U.S. Pat. No. 4,259,543 discloses a submarine electric power cable termination having a cone for mechanically anchoring the armored winding wires and having an outer serving for insulating both the armored winding wires and an inner insulating sheath from the sea environment.
The manufacturing and installation of multi-conductor high voltage power cable requires the use of factory jointing techniques. Such cables can only be produced in continuous (i.e., jointless) lengths up to the volume and weight limits of the cabling machine bobbins. For multi-conductor cables that must be cabled (twisted together) the length limits are typically in the 1 to 2 kilometer range. Submarine power cables are often longer than 2 kilometers.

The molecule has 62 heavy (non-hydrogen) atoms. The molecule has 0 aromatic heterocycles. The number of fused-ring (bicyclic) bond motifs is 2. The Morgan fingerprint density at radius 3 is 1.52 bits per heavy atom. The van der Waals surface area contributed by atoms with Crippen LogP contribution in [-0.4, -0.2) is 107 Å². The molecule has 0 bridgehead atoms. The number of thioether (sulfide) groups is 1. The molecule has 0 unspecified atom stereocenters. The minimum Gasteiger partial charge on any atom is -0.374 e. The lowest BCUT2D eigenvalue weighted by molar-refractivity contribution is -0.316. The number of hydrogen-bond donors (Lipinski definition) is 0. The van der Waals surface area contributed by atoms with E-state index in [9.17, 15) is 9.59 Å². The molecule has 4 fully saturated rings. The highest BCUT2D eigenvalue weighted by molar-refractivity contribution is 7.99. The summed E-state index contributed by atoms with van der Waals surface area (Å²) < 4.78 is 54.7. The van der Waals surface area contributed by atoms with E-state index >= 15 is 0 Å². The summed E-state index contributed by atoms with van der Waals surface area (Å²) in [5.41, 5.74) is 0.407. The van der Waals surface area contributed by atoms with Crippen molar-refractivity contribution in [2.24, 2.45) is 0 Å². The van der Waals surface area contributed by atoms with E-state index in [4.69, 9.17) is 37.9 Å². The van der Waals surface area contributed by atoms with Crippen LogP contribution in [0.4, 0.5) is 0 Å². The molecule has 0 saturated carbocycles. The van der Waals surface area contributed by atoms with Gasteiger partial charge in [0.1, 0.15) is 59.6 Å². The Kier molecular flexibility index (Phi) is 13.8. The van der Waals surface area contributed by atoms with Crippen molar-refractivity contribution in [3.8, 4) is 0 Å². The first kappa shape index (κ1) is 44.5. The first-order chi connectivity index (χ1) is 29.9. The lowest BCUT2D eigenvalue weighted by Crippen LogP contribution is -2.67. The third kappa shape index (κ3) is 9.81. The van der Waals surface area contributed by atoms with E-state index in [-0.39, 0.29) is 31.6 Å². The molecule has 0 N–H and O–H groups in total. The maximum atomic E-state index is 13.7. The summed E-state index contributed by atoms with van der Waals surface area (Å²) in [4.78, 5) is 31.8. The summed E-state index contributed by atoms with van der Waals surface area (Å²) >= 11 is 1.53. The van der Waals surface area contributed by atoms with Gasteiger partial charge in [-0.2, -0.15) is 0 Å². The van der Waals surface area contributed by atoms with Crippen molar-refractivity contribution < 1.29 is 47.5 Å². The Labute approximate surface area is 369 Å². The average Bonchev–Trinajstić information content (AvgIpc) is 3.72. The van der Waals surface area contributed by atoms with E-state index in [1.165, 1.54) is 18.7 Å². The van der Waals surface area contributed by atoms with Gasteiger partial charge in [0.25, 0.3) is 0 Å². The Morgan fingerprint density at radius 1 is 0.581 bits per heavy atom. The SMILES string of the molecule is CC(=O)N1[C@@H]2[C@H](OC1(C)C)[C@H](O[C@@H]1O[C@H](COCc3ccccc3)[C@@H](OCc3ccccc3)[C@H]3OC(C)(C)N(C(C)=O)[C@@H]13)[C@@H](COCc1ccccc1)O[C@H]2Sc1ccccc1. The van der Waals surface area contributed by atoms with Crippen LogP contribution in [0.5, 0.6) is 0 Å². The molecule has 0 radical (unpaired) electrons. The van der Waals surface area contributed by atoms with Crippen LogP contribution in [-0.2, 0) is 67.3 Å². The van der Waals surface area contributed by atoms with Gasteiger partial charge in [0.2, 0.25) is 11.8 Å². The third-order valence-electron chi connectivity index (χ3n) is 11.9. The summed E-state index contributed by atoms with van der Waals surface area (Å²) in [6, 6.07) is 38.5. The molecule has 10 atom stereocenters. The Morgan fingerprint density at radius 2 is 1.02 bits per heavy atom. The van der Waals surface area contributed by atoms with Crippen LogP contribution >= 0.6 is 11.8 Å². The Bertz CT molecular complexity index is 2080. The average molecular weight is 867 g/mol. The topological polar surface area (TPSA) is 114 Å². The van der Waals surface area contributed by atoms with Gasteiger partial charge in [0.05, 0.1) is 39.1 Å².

Factory joints installed in submarine power cables are typically subjected to high tension and bending stresses during handling, installation and use. Due to these unusual stresses, submarine power cable joints are designed differently than land-based power cable joints. Land-based cables are always installed first and then jointed so that such joints are never subjected to the bending and the high forces that occur in submarine power cable splices. Also, land-based cables seldom have the protective armored winding layers present in submarine cables to provide protection against torsional loads placed on the cable.